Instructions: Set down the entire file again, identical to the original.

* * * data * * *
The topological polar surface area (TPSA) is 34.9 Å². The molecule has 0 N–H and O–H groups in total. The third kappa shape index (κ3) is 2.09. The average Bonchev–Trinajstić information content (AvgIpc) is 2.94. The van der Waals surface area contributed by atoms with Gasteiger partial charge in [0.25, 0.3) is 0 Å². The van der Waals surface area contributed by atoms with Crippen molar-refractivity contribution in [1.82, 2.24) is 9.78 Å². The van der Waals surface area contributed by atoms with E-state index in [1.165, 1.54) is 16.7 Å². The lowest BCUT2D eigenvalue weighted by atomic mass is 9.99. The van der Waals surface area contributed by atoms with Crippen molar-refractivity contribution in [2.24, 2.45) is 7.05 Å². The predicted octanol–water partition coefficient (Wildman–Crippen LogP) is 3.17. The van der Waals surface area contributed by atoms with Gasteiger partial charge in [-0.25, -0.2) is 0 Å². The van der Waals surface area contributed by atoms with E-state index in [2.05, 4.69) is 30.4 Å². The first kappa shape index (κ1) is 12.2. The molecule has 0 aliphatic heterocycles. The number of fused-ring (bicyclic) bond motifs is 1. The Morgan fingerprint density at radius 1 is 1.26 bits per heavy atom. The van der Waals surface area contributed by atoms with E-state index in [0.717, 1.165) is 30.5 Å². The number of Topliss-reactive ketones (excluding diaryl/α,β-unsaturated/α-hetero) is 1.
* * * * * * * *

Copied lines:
The topological polar surface area (TPSA) is 34.9 Å². The molecule has 0 N–H and O–H groups in total. The third kappa shape index (κ3) is 2.09. The average Bonchev–Trinajstić information content (AvgIpc) is 2.94. The van der Waals surface area contributed by atoms with Gasteiger partial charge in [0.25, 0.3) is 0 Å². The van der Waals surface area contributed by atoms with Crippen molar-refractivity contribution in [1.82, 2.24) is 9.78 Å². The van der Waals surface area contributed by atoms with E-state index in [1.165, 1.54) is 16.7 Å². The lowest BCUT2D eigenvalue weighted by atomic mass is 9.99. The van der Waals surface area contributed by atoms with Crippen molar-refractivity contribution in [2.24, 2.45) is 7.05 Å². The predicted octanol–water partition coefficient (Wildman–Crippen LogP) is 3.17. The van der Waals surface area contributed by atoms with Gasteiger partial charge in [-0.25, -0.2) is 0 Å². The van der Waals surface area contributed by atoms with E-state index in [2.05, 4.69) is 30.4 Å². The first kappa shape index (κ1) is 12.2. The molecule has 0 aliphatic heterocycles. The number of fused-ring (bicyclic) bond motifs is 1. The Morgan fingerprint density at radius 1 is 1.26 bits per heavy atom. The van der Waals surface area contributed by atoms with E-state index in [0.717, 1.165) is 30.5 Å². The number of Topliss-reactive ketones (excluding diaryl/α,β-unsaturated/α-hetero) is 1.